• Fertility Management: Proper fertility can help prevent dollar spot disease by promoting healthy turfgrass growth. Turfgrass should be fertilized according to soil test results to ensure the appropriate amounts of phosphorus and potassium. Applying nitrogen fertilizer in late spring/early summer reduces the dollar spot severity. Nitrogen applications in multiple, small applications has better results in disease management rather than single, high rates. This will promote steady growth and reduce the risk of dollar spot outbreaks. Please refer to Maryland nutrient management guidelines as outlined in the University of Maryland Turfgrass Technical Updates for more information.
  • Mowing Practices: Proper mowing can help prevent dollar spot disease by promoting healthy turfgrass growth. Turfgrass should be mowed at the appropriate height for the species and maintained at a consistent height. Mowers with sharp blades will reduce the tearing of the turfgrass blades, thereby promoting healthy growth.
  • Rolling, Topdressing, and Dew Removal: Researchers at Michigan State University note that daily lightweight rolling (4 to 5 times per week) can significantly reduce the severity of dollar spot on putting greens. An additional research study revealed that sand topdressing was more consistent at reducing dollar spot in golf course fairways compared to rolling. Regular dew removal can also reduce the disease severity which will allow extended fungicide application intervals. It is important to note that other factors such as weather conditions and fungicide efficacy can change the impact of these cultural practices.
  • Thatch Management: Extensive thatch accumulation, which adversely affects air exchange, water infiltration and fertilizer utilization, can create an environment conducive to dollar spot disease development. Thatch should be managed through core aeration and topdressing to encourage the breakdown of thatch and promote healthy soil structure.
  • Soil Management: Relieving soil compaction is critical for preventing dollar spot disease. Soil compaction should be reduced through core aeration, and drainage should be improved in areas where water tends to accumulate.

Biological Management

Several species of Bacillus and Trichoderma can be effective in dollar spot management (Clarke et al., 2021). Bacillus licheniformis (product name: EcoGuard) has a more consistent dollar spot control than other biological agents such as Bacillus subtilis strain QST 713 (Rhapsody), Trichoderma harzianum Rifai strain T-22 (T-22 WP), and Trichoderma virens G14 (TurfShield PLUS). There are limited experiments conducted on Pseudomonas species. It is important to notice that biological materials are not effective for dollar spot management as a stand-alone management technique. However, incorporating biological control with other management practices such as cultural and chemical is beneficial and could reduce the number of chemical applications.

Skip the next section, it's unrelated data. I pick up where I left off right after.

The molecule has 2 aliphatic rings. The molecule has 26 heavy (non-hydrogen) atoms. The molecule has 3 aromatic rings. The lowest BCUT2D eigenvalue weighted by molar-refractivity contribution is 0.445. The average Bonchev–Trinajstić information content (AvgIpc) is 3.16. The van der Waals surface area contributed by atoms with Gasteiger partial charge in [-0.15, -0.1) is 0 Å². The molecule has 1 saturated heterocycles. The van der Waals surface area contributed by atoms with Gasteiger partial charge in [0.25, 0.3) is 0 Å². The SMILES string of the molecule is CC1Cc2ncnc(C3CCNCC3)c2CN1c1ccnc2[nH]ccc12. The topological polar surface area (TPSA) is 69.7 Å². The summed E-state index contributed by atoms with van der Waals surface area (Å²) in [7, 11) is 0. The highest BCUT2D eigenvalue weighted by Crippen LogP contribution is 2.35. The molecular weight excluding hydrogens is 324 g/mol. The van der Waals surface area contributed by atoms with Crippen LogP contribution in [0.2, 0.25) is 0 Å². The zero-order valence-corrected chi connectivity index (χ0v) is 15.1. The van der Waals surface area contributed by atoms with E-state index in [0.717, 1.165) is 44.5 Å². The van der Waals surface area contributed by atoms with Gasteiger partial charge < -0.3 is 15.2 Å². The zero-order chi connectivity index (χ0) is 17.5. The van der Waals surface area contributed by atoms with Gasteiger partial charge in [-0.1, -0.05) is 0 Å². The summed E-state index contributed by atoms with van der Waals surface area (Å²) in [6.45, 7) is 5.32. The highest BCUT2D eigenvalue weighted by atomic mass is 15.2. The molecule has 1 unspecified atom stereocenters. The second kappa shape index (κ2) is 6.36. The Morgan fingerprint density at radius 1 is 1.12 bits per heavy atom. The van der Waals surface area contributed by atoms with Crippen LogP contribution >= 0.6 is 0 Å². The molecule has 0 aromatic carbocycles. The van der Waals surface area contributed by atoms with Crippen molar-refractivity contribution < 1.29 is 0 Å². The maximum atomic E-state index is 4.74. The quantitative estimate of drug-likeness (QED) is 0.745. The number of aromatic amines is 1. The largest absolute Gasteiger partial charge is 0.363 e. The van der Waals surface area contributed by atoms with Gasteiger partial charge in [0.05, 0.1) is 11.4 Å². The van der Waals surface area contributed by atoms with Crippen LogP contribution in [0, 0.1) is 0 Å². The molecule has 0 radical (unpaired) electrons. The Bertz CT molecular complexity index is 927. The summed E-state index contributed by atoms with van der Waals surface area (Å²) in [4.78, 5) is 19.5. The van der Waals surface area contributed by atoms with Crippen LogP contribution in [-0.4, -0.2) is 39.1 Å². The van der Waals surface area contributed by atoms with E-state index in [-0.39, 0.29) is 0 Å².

Chemical Management

Fungicides are one of the primary means for managing dollar spot management, especially on golf courses and athletic fields. It is important to note that fungicides should be used in conjunction with cultural practices and should not be relied upon as the sole means of control. Overuse of fungicides can lead to the development of fungicide-resistant strains of the pathogen, which can be more difficult to control. It is also important to rotate the use of fungicides with different modes of action or to tank mix different groups to reduce the risk of resistance development. This is specifically important for dollar spot, as some isolates of the pathogen have shown resistance to thiophanate methyl. Some isolates also have reduced sensitivity to several sub-groups of SDHI and DMI fungicides, and iprodione. Table 1 outlines the list of some of the fungicides with consistent effective dollar spot control across studies; this list does not include all the commercially available fungicides.

Table 1. List of some effective fungicides for the management of dollar spot. Fungicide labels should be checked for the rates, carrier volume, registration for residential turfgrass areas, and other information. Use of a product name does not imply endorsement of the product to the exclusion of others that may be suitable.

Fungicide (Brand name) Efficacy Interval (days) Fungicide Resistance Action Committee (FRAC) Code
Myclobutanil (Eagle)¹ Very Good to Excellent 14-28 3
Penthiopyrad (Velista)¹ Very Good to Excellent 14-21 7
Pydiflumetofen (Posterity) Excellent/ Very Good to Excellent² 14-28 7
Pyraclostrobin (Insignia Intrinsic)¹ Very Good to Excellent 14 11